As hypothesised, no statistically significant difference in the SOC between session one and session four was apparent for the participants in the control group (Table 1). The results of the Mann- Whitney U test for between-group comparison (Table 1) indicates that there were no differences in the SOC between control group participants and those that received pharmacist health coaching at session one. In addition, there were no differences in the SOC between groups at session four for medication and, though some changes occurred to participants’ diet, where mean SOC scores changed from 4.20 to 4.55 (p = 0.01, d = 0.34).

Blood pressure

Systolic blood pressure was measured at each health coaching session. Although there was variability between the individual participants’ blood pressures at each time point (Fig. 1), the Wilcoxon Signed-Rank test showed that an overall reduction in mean systolic blood pressure was apparent at session four. The mean systolic blood pressure improved significantly from 138.53 mmHg at session one to 131.60 mmHg at session four, with an effect size of − 0.42 (p < 0.05) (Fig. 1 and Table 1). Given that the participants had poorly controlled hypertension for some participants blood pressure readings recorded at the enrolment session were higher than at session 1.

Fig. 1

Systolic blood pressures for all patients at four-time points in the study showing a line of best fit

Adherence to refills and medications (ARMS)

The paired-sample t-test showed that the mean scores for ARMS decreased significantly from 15.60 at session one to a mean of 13.05 at session four (p < 0.05) (Table 1). The reduction in the mean ARMS score suggests that the pharmacist health coaching intervention improved adherence to antihypertensive medications.


Previously, the application of the SOC model has involved the use of interviews and questionnaires. Although questionnaires are a convenient way for health professionals to collect information, they can often be cumbersome for participants [29]. For this reason, existing questionnaires used to assess SOC for diet, exercise, and medication adherence were adapted into dynamic SOC charts [8, 30, 31].

Although pharmacist health coaching studies at times have acknowledged the SOC theory, few have investigated its practical use [14, 16, 17]. The use of the TTM by pharmacists more broadly could encourage behaviour change in participants guiding participants to move forward in the SOC, as has been shown to improve smoking cessation related health behaviours [32]. In this study, the combined approach included education about clinical targets, lifestyle changes, and medication adherence specific to the participant’s needs and values. It was tailored to the participants’ SOC to encourage progress towards positive behaviour changes for diet, exercise, medication management, and adherence; however, since the movement is dynamic some participants also regressed to earlier stages [33]. Although the results from the current study appear consistent with prior research, the method introduced in the current study has the advantage of incorporating both dialogue, SOC charts and health coaching thus providing the pharmacist with a comprehensive visual representation of the participant’s initial health status and progress at subsequent health coaching sessions. It also enables the pharmacist to tailor their coaching strategies accordingly by providing ‘stage-directed counselling’. Stage directed counselling involves harnessing and encouraging the skills and motivation that participants’ already possess at their current stage to help them to continue to move in a positive direction through the SOC. [34] In comparison, a more direct style of counselling such as generic pharmacist counselling does not enable recognition of a participant’s SOC. It involves a linear, one-way process lacking participant-centred discussions [35], and is unlikely to facilitate progress from pre-contemplation unless the participant is already in the later stages of change.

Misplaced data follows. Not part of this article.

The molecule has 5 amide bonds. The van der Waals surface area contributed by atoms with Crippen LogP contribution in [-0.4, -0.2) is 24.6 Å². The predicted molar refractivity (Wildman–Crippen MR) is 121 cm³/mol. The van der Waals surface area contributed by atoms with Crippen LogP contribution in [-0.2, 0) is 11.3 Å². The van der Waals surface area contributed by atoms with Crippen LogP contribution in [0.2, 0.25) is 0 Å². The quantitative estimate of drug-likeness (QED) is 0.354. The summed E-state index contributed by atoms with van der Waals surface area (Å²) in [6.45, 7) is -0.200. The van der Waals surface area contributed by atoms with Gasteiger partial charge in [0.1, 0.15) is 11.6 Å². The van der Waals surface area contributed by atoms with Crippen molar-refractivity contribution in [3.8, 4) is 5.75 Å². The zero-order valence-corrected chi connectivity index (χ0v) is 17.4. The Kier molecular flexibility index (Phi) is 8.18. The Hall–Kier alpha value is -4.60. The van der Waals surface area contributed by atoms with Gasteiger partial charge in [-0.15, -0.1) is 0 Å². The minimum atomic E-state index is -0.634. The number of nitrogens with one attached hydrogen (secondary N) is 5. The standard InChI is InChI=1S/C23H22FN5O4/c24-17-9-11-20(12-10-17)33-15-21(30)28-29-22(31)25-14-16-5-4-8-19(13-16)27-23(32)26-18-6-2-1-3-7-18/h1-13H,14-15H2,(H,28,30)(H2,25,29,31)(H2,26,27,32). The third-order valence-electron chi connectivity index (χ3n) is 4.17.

Potentially, given that the health coaching group participants were intrinsically motivated to participate in the trial; greater dissatisfaction would have been experienced when changes to the clinical parameters measuring their modifiable health behaviours, medication management, exercise, and diet, were not evident at coaching session two. Consequently, some of these participants cycled back towards an earlier stage of change. This dynamic movement is also apparent in Fig. 1, with some health coaching participants experiencing moderate increases in blood pressure at health coaching session two in comparison to session three. However, at the conclusion of the study, it was apparent the intervention group participants experienced an overall positive movement through the SOC. This outcome supports the literature stating that extended participant support through health coaching leads to motivation and prevents a participant from returning to their previous unhealthy routine. For those that suffer from chronic disease, these behaviour changes are imperative to long term disease prognosis [36].

The results of the Mann Whitney U test for between-groups comparison indicated that there were no differences at session one (Table 1). This outcome is favourable for the purpose of control assessments [37] as it demonstrates that participants in both groups were at similar SOC for the three modifiable health behaviours- medication management, exercise and diet at session one. The results of the Mann Whitney U test results for between-group differences at session four showed that no changes were evident for the modifiable health behaviours medication management and exercise at, though a significant difference was apparent for the modifiable health behaviour diet (p = 0.01, d = 0.34). These differences may be attributable to the small number of control participants; larger cohort studies are necessary to confirm these findings.